.

Have we had this conversation before? Because I just got the creepiest feeling of deja vu. Really creepy. Not that you're creepy lol...but reading this this. I'm spooked. I do think certain things are important. I really, really do. I just don't know if we can determine what knowing is important for individuals.

But I do think history is important... I hope it feels important to my children. I love history. Always have.
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#20 of 170 Old 01-15-2008, 12:55 AM
 
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I can't imagine not learning it, I love history. It is an integral part of my life.

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#21 of 170 Old 01-15-2008, 12:56 AM
 
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Learning about history can give you valuable information about the past, present, and future of the place you live and it's government. I totally agree with all of that. We learn about these things in a variety of ways and from a variety of sources. Conversations, movies, music, TV shows, books, art, video/pc games, the internet, and so on.

If you are asking "Do you think history can be a useful, interesting, and valuable subject to learn about?" I would say yes. If you are asking "Should all kids be required to learn history?" I would say no. But then I am not into the required camp much anyway, so that's not a shock really.

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#22 of 170 Old 01-15-2008, 12:57 AM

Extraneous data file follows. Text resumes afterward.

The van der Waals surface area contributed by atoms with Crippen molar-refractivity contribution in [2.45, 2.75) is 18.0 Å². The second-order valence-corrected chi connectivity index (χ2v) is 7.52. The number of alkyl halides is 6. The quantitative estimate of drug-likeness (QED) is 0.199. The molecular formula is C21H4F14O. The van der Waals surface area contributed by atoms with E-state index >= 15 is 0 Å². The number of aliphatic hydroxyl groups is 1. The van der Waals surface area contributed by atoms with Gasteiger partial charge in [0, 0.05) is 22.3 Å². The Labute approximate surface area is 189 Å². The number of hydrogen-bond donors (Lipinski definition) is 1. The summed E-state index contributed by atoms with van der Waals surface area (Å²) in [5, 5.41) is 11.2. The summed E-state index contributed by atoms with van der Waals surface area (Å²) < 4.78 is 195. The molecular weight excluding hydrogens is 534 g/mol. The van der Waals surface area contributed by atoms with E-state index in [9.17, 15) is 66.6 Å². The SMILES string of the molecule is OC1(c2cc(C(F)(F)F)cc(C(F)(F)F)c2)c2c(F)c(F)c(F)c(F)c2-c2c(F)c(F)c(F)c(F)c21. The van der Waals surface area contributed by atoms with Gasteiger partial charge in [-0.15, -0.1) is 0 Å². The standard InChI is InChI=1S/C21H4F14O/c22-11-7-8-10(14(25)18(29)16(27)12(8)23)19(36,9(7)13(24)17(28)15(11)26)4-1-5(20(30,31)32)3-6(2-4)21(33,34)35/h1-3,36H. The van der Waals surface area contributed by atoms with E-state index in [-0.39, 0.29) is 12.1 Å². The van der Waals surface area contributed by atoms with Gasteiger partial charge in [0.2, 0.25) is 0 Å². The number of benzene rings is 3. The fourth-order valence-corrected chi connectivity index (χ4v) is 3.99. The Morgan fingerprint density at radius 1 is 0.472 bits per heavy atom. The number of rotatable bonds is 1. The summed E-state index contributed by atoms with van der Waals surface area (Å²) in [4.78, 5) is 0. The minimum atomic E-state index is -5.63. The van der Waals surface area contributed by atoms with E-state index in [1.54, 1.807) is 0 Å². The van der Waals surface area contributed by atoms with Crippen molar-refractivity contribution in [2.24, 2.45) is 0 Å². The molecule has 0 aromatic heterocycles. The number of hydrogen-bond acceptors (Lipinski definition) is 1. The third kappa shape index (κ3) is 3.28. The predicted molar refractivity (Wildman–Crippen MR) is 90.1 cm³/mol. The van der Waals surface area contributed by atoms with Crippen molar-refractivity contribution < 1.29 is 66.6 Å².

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Have we had this conversation before? Because I just got the creepiest feeling of deja vu. Really creepy. Not that you're creepy lol...but reading this this. I'm spooked.
i am kinda creepy! lol. well maybe not creepy....but at least a little weird!

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#23 of 170 Old 01-15-2008, 12:58 AM
 
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Learning about history can give you valuable information about the past, present, and future of the place you live and it's government. I totally agree with all of that. We learn about these things in a variety of ways and from a variety of sources. Conversations, movies, music, TV shows, books, art, video/pc games, the internet, and so on.
It can also win you a pie sliver in Trivial Pursuit. :
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#24 of 170 Old 01-15-2008, 01:00 AM
 
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It can also win you a pie sliver in Trivial Pursuit. :
So so true! And those pie pieces come in handy when one wishes to gloat over the husband person.

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#25 of 170 Old 01-15-2008, 01:01 AM
 
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i am kinda creepy! lol. well maybe not creepy....but at least a little weird!